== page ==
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Author:Laubach, Thomas 

Report
Disciplined discretion: the German and Swiss monetary targeting frameworks in operation

Many observers have held up the records of price stability in Germany and in Switzerland as examples of the benefits of a monetary targeting regime. These claims have been juxtaposed in recent years with econometric analyses of Bundesbank policy which have shown an absence of dependable relationship between money growth, inflation, and policy movements. We offer an analysis of actual Bundesbank and Swiss National Bank monetary policy as it operated which explains this puzzling gap between performance and presumed policy. We confirm that neither country is a monetary targeter according to a ...
Research Paper , Paper 9707

Report
Some comparative evidence on the effectiveness of inflation targeting

Does the adoption of an inflation target by a country have an effect on that country's rate of inflation and on inflation's interaction with real economic variables? Does inflation targeting alter private-sector expectations? The question of effectiveness must be posed as a counterfactual -did target adopting countries find economic benefits they would not have found had they not targeted? We offer three sets of measurements of the effect of inflation targeting: the first concerning whether the disinflation has been achieved at lower cost, or whether inflation has come down in targeters to a ...
Research Paper , Paper 9714

Working Paper
Forecast-based monetary policy

A number of central banks use (published or unpublished) forecasts of goal variables as key ingredients in their decisions for instrument settings. This use of forecasts is modelled as a particular form of objective with the minimization of which the central bank is charged. We use an estimated optimization-based model with staggered price and wage setting to analyze the welfare properties of such objectives and their implications for the form of instrument rules. We find that stabilizing expected price inflation at a horizon of two years around target dominates policies of stabilizing ...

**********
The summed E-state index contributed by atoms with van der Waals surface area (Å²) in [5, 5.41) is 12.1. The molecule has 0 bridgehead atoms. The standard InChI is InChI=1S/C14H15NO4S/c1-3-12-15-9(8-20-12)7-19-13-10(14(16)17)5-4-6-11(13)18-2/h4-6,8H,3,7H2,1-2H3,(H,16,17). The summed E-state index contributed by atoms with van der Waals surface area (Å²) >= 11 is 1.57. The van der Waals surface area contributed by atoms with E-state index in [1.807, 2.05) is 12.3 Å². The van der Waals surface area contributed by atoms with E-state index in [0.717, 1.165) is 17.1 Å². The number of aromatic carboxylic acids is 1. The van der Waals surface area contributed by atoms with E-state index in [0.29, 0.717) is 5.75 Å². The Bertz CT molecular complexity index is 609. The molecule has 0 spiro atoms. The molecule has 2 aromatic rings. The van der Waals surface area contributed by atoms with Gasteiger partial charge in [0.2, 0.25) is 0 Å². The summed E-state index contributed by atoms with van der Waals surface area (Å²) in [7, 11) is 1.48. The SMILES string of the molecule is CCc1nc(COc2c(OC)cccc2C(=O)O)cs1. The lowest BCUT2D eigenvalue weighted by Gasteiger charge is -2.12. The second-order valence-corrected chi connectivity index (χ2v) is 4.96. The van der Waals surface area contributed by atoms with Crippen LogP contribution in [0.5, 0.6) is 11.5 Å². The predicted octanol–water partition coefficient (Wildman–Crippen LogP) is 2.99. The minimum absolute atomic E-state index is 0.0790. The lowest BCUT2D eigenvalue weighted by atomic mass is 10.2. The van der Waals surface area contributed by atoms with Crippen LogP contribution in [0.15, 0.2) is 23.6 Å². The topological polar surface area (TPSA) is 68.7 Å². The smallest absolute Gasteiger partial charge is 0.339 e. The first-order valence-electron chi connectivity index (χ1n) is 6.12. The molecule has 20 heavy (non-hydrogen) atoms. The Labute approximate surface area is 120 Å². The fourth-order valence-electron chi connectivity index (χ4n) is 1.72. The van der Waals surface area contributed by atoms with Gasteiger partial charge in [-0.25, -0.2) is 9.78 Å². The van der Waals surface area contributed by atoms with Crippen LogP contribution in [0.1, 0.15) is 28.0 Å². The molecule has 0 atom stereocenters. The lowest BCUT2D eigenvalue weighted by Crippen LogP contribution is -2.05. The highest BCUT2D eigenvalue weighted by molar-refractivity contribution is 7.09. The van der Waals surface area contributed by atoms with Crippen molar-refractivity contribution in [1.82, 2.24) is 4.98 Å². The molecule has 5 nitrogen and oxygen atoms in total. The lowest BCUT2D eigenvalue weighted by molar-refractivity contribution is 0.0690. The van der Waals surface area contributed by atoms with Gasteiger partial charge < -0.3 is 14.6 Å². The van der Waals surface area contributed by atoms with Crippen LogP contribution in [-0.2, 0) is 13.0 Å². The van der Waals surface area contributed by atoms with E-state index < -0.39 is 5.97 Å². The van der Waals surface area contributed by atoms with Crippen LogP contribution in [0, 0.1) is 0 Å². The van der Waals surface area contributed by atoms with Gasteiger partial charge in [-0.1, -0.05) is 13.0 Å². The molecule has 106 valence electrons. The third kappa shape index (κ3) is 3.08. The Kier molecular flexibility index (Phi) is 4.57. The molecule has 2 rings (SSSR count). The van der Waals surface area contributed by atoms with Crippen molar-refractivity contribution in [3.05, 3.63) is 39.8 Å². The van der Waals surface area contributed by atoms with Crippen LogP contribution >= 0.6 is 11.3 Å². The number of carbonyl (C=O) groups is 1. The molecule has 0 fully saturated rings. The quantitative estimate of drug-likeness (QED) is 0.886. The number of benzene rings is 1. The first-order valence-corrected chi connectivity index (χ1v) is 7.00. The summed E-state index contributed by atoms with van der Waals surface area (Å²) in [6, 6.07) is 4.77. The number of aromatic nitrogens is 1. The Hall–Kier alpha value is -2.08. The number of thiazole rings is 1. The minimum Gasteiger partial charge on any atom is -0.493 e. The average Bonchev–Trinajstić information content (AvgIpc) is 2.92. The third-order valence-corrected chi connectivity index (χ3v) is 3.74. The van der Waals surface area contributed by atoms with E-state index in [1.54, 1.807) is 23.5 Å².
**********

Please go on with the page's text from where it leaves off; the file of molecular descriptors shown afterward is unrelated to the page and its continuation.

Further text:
Research Working Paper , Paper 99-10

Working Paper
Measuring the NAIRU : evidence from seven economies

Research Working Paper , Paper 97-13

Journal Article
The role of forecasts in monetary policy

Forecasts of future economic developments play an important role for the monetary policy decisions of central banks. For example, forecasts of goal variables can help central banks achieve their goals and make them more accountable to the public. There are two primary explanations for the benefits of forecasts. The first is that monetary policy affects goal variables such as inflation and output only with substantial lags. Policy actions should, therefore, be based on forecasts of goal variables at horizons consistent with policy lags and be taken when these forecasts are inconsistent with ...
Economic Review , Volume 85 , Issue Q II , Pages 21-32

Journal Article
The value of interest rate smoothing : how the private sector helps the Federal Reserve